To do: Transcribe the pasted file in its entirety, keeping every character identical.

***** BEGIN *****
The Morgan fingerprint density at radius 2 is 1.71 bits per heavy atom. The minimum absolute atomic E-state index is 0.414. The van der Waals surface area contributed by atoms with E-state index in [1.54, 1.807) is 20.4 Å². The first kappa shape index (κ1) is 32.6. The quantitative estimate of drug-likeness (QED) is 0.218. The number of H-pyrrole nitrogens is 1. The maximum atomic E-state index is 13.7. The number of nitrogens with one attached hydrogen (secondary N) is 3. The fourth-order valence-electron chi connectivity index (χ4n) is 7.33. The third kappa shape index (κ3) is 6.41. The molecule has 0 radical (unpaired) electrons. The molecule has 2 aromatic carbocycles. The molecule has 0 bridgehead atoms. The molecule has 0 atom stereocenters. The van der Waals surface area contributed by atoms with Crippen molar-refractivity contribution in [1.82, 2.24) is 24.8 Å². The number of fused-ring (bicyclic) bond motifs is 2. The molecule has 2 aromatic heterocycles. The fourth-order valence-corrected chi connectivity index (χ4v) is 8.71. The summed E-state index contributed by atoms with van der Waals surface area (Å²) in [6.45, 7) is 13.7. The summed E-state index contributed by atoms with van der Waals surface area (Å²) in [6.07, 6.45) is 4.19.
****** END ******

The Morgan fingerprint density at radius 2 is 1.71 bits per heavy atom. The minimum absolute atomic E-state index is 0.414. The van der Waals surface area contributed by atoms with E-state index in [1.54, 1.807) is 20.4 Å². The first kappa shape index (κ1) is 32.6. The quantitative estimate of drug-likeness (QED) is 0.218. The number of H-pyrrole nitrogens is 1. The maximum atomic E-state index is 13.7. The number of nitrogens with one attached hydrogen (secondary N) is 3. The fourth-order valence-electron chi connectivity index (χ4n) is 7.33. The third kappa shape index (κ3) is 6.41. The molecule has 0 radical (unpaired) electrons. The molecule has 2 aromatic carbocycles. The molecule has 0 bridgehead atoms. The molecule has 0 atom stereocenters. The van der Waals surface area contributed by atoms with Crippen molar-refractivity contribution in [1.82, 2.24) is 24.8 Å². The number of fused-ring (bicyclic) bond motifs is 2. The molecule has 2 aromatic heterocycles. The fourth-order valence-corrected chi connectivity index (χ4v) is 8.71. The summed E-state index contributed by atoms with van der Waals surface area (Å²) in [6.45, 7) is 13.7. The summed E-state index contributed by atoms with van der Waals surface area (Å²) in [6.07, 6.45) is 4.19.